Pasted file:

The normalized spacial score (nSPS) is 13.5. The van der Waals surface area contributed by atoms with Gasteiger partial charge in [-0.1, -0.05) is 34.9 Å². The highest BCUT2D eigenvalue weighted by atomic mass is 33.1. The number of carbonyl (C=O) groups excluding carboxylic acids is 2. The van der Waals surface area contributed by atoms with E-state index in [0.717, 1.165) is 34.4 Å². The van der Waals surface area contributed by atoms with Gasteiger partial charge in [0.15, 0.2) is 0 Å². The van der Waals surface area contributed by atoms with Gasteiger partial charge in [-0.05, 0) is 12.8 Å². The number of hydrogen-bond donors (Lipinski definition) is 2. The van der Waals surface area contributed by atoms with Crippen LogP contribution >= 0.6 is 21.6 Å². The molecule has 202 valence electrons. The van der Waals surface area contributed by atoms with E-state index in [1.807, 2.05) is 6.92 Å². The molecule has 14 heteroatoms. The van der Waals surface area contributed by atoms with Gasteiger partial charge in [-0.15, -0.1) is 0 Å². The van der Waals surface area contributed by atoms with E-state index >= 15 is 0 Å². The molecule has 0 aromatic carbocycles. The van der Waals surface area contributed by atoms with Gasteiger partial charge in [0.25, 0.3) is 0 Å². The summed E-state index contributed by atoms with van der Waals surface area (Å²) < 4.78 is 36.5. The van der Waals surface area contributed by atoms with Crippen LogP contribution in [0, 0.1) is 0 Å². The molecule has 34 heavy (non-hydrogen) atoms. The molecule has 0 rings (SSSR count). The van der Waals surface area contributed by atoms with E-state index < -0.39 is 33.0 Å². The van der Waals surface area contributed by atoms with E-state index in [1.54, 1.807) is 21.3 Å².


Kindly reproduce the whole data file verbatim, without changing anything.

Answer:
The normalized spacial score (nSPS) is 13.5. The van der Waals surface area contributed by atoms with Gasteiger partial charge in [-0.1, -0.05) is 34.9 Å². The highest BCUT2D eigenvalue weighted by atomic mass is 33.1. The number of carbonyl (C=O) groups excluding carboxylic acids is 2. The van der Waals surface area contributed by atoms with E-state index in [0.717, 1.165) is 34.4 Å². The van der Waals surface area contributed by atoms with Gasteiger partial charge in [0.15, 0.2) is 0 Å². The van der Waals surface area contributed by atoms with Gasteiger partial charge in [-0.05, 0) is 12.8 Å². The number of hydrogen-bond donors (Lipinski definition) is 2. The van der Waals surface area contributed by atoms with Crippen LogP contribution >= 0.6 is 21.6 Å². The molecule has 202 valence electrons. The van der Waals surface area contributed by atoms with E-state index in [1.807, 2.05) is 6.92 Å². The molecule has 14 heteroatoms. The van der Waals surface area contributed by atoms with Gasteiger partial charge in [-0.15, -0.1) is 0 Å². The van der Waals surface area contributed by atoms with E-state index >= 15 is 0 Å². The molecule has 0 aromatic carbocycles. The van der Waals surface area contributed by atoms with Gasteiger partial charge in [0.25, 0.3) is 0 Å². The summed E-state index contributed by atoms with van der Waals surface area (Å²) < 4.78 is 36.5. The van der Waals surface area contributed by atoms with Crippen LogP contribution in [0, 0.1) is 0 Å². The molecule has 34 heavy (non-hydrogen) atoms. The molecule has 0 rings (SSSR count). The van der Waals surface area contributed by atoms with E-state index < -0.39 is 33.0 Å². The van der Waals surface area contributed by atoms with E-state index in [1.54, 1.807) is 21.3 Å².